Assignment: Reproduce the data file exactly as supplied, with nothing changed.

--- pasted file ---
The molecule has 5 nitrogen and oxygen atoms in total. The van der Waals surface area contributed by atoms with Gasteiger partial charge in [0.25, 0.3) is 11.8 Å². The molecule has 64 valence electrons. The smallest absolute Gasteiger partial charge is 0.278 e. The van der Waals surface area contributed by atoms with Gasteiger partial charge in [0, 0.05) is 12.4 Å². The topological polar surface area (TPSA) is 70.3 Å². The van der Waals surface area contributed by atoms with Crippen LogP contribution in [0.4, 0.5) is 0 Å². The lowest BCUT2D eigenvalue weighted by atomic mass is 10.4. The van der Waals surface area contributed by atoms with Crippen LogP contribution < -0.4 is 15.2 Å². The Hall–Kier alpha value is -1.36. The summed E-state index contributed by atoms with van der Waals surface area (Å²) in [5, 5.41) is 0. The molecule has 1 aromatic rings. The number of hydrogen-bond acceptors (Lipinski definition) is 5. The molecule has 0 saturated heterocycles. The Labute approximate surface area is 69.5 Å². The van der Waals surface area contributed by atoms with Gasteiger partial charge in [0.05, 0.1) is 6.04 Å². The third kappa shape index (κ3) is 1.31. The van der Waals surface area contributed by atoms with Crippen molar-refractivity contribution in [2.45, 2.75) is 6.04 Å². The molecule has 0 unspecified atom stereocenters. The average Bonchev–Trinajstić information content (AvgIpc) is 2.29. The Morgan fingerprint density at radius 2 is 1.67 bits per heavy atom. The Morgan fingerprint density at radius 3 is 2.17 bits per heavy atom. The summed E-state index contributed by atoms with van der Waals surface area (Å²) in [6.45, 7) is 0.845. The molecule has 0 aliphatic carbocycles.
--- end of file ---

The molecule has 5 nitrogen and oxygen atoms in total. The van der Waals surface area contributed by atoms with Gasteiger partial charge in [0.25, 0.3) is 11.8 Å². The molecule has 64 valence electrons. The smallest absolute Gasteiger partial charge is 0.278 e. The van der Waals surface area contributed by atoms with Gasteiger partial charge in [0, 0.05) is 12.4 Å². The topological polar surface area (TPSA) is 70.3 Å². The van der Waals surface area contributed by atoms with Crippen LogP contribution in [0.4, 0.5) is 0 Å². The lowest BCUT2D eigenvalue weighted by atomic mass is 10.4. The van der Waals surface area contributed by atoms with Crippen LogP contribution < -0.4 is 15.2 Å². The Hall–Kier alpha value is -1.36. The summed E-state index contributed by atoms with van der Waals surface area (Å²) in [5, 5.41) is 0. The molecule has 1 aromatic rings. The number of hydrogen-bond acceptors (Lipinski definition) is 5. The molecule has 0 saturated heterocycles. The Labute approximate surface area is 69.5 Å². The van der Waals surface area contributed by atoms with Gasteiger partial charge in [0.05, 0.1) is 6.04 Å². The third kappa shape index (κ3) is 1.31. The van der Waals surface area contributed by atoms with Crippen molar-refractivity contribution in [2.45, 2.75) is 6.04 Å². The molecule has 0 unspecified atom stereocenters. The average Bonchev–Trinajstić information content (AvgIpc) is 2.29. The Morgan fingerprint density at radius 2 is 1.67 bits per heavy atom. The Morgan fingerprint density at radius 3 is 2.17 bits per heavy atom. The summed E-state index contributed by atoms with van der Waals surface area (Å²) in [6.45, 7) is 0.845. The molecule has 0 aliphatic carbocycles.